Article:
A clear, cold morning was revealed as the sun rose brightly above haze-obscured Bologna.
Over a leisurely breakfast of fruit, yogurt & cheeses we debated whether to attend the tour of Carpigiani’s factory or drive to our favourite vineyard, Castello di Brolio, a short distance away in Tuscany. However we were keen to immerse ourselves completely in the world of artisan ice cream; & concluded that seeing the equipment we would be using on the course actually being manufactured would give us a more holistic picture of gelato’s fine provenance.
We were delighted to meet up with one of Carpigiani’s UK-based staff, Richard, who had flown out to join us for a couple of days. Accompanying us on the tour were also two other course attendees – Will, who is opening his own gelateria in the near future, & Bran, who is already employed as a gelato chef. Coincidentally they are both from Wales; thus proving it’s a small world!
The tour of Carpigiani’s factory proved fascinating – even for us rurally-impassioned farmers. The shop floor occupies such a vast expanse the employees travel around it by bicycle. But why does it take up so much space? Not because of the technical, automated equipment lines required to build the machines; but because to our pleasant surprise they are still, amazingly, all hand-built. In this world of mass production it is refreshing to see such care taken over the construction of artisan apparatus – after all, the gelato is hand-made by people who care passionately about their art; it’s only right that such values translate into the craft of the contraptions themselves.
Manager Lorenzo’s tour was hugely informative, comprehensive & especially entertaining for Tony, having as he does a background in mechanical & process engineering. The enthusiasm & dedication of the staff was clearly evident, coming across in the attention to detail & rigorous testing procedures. And we were amazed at the technology behind the company’s product development, with equipment for more industrialised markets reaching unparalled heights of sophistication.
A hooter blasted, signalling lunchtime on the factory floor. Bicycles bowled past, their riders with one simultaneous destination – the company canteen. And with the Bolognese passion for all things edible, it was hardly surprising to discover that this was no typical factory canteen. For a start, employees are permitted to enjoy a glass of wine with their leisurely lunch – unheard of in the UK. Massive pans of perfectly cooked, al dente pasta were proffered with a variety of delicious basil & tomato or meat sauces; fresh Parmesan was liberally sprinkled; & salads were dressed with balsamic vinegar, extra-virgin olive oil & other such fine condiments. Meats, vegetables, potatoes & rice were available for those still sufficiently hungry to tackle a second course; & fresh fruit, cheeses or cakes were also available, the meal then completed with a cup of double-strength espresso – seemingly strong enough to make your hair stand on end!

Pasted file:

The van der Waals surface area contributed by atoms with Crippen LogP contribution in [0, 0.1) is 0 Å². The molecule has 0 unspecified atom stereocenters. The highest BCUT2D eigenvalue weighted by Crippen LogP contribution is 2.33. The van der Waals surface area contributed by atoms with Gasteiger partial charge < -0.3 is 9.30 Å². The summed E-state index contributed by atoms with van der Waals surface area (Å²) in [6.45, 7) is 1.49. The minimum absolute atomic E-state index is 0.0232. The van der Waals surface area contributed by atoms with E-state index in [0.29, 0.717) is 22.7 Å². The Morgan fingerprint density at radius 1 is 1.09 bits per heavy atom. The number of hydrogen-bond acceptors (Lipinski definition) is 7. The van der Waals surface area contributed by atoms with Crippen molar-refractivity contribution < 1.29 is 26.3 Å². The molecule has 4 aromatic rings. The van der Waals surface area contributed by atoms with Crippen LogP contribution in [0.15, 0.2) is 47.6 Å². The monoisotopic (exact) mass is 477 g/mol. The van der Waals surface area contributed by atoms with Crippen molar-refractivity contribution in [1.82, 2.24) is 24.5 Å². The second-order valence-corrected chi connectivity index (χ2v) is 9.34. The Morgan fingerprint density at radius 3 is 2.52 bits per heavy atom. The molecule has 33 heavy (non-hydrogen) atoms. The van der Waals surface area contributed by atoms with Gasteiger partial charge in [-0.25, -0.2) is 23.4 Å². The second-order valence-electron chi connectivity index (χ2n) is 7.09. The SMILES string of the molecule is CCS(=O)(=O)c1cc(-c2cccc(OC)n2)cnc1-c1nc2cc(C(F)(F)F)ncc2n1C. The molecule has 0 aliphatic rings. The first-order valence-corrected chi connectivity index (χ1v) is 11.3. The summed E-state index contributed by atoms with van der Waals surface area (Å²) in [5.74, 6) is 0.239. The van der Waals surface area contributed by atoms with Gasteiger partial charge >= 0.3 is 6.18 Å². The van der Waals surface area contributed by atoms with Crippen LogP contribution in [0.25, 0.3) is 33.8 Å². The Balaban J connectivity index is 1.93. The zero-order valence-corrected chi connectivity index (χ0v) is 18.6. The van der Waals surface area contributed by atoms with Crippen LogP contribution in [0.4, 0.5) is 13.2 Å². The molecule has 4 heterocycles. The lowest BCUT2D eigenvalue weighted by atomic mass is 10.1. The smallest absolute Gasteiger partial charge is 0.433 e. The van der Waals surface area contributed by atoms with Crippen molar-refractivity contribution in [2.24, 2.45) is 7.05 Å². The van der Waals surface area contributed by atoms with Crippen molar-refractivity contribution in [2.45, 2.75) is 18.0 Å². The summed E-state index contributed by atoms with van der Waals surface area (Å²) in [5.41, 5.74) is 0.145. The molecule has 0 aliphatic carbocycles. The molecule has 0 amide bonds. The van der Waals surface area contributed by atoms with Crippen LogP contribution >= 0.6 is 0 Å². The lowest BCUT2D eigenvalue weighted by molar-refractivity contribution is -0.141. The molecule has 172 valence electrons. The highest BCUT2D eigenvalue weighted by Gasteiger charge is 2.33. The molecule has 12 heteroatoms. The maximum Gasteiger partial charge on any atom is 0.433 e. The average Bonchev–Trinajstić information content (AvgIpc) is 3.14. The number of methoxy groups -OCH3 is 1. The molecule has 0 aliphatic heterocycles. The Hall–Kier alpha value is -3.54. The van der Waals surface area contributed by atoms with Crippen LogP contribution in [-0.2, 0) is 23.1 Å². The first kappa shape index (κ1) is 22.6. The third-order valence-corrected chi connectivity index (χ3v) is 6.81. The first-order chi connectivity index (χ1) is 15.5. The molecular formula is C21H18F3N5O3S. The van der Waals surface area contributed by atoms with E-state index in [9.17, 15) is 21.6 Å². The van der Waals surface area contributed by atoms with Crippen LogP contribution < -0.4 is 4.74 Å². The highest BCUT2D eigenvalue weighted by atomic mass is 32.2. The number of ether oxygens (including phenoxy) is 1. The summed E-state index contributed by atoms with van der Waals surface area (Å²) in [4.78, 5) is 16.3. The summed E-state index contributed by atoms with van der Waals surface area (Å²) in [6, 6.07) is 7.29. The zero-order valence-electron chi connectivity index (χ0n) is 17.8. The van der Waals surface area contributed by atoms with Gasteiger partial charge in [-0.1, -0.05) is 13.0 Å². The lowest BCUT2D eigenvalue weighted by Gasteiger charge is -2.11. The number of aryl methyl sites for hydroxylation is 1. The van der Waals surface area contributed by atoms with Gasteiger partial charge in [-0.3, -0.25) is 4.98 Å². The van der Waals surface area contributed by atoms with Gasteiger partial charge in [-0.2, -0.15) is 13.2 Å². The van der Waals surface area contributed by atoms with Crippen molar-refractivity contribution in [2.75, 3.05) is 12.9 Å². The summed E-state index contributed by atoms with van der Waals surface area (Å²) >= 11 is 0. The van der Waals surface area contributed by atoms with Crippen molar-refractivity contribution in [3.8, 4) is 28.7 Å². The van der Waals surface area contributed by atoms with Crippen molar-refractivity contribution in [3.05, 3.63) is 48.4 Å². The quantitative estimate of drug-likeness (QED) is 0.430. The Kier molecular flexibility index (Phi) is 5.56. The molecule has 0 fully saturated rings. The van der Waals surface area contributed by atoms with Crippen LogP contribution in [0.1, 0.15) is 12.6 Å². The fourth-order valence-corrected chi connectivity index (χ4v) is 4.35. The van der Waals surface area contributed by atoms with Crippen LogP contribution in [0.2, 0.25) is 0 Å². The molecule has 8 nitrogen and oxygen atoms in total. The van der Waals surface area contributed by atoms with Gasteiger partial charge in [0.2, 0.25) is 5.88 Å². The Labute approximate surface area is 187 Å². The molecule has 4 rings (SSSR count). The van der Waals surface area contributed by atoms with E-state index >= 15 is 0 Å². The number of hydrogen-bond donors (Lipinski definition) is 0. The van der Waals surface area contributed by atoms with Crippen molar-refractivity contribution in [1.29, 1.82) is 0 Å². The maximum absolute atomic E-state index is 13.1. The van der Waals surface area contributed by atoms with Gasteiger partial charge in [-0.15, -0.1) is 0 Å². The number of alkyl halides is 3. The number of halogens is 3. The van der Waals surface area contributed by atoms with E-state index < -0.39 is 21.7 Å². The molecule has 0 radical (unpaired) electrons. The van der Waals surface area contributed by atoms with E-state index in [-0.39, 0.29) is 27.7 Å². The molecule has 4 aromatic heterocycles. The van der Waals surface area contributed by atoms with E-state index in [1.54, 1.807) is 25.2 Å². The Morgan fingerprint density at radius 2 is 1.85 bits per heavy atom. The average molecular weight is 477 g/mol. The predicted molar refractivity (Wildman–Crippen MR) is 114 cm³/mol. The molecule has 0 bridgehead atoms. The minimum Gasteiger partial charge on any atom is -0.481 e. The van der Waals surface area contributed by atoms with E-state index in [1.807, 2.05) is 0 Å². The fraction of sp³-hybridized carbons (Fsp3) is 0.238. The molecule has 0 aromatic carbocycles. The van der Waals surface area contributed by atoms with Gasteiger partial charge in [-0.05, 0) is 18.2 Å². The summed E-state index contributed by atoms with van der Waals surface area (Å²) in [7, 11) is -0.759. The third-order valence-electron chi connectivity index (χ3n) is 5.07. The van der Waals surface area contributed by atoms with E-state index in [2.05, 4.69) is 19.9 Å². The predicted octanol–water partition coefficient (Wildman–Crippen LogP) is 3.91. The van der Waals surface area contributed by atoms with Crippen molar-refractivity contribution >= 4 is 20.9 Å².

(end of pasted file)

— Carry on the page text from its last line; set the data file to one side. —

Our appetites suitably sated, we enjoyed a leisurely break before heading to the University & into the spacious lecture theatre. To our surprise there were only fifteen students on this internationally-acclaimed, English-speaking course: although from as far afield as Greece, Germany, Sweden, the USA – & even Nottingham!
Our instructor, Gianpaulo Valli, has been a Master Gelatiere for almost thirty years; & for a man who has made gelato for most of his life he does not have the expansive waistline one would expect! This however, is down to the fact that gelato – as opposed to ice cream – is only 5-8% fat; unlike the so-called ‘super premium’ varieties back in the UK, which rather than the term denoting a luxury product, actually means it contains a minimum of 18% fat, & often far more. As we soon discovered a truly good gelato gives an immediate, intense burst of fresh, natural flavour; followed by a light, luscious creaminess rather than that claggy mouthfeel suffered by consuming higher-fat products. And of course sorbetto – which tastes almost as creamy as a gelato – contains no fat whatsoever; consisting simply of fruit, ice & sugar.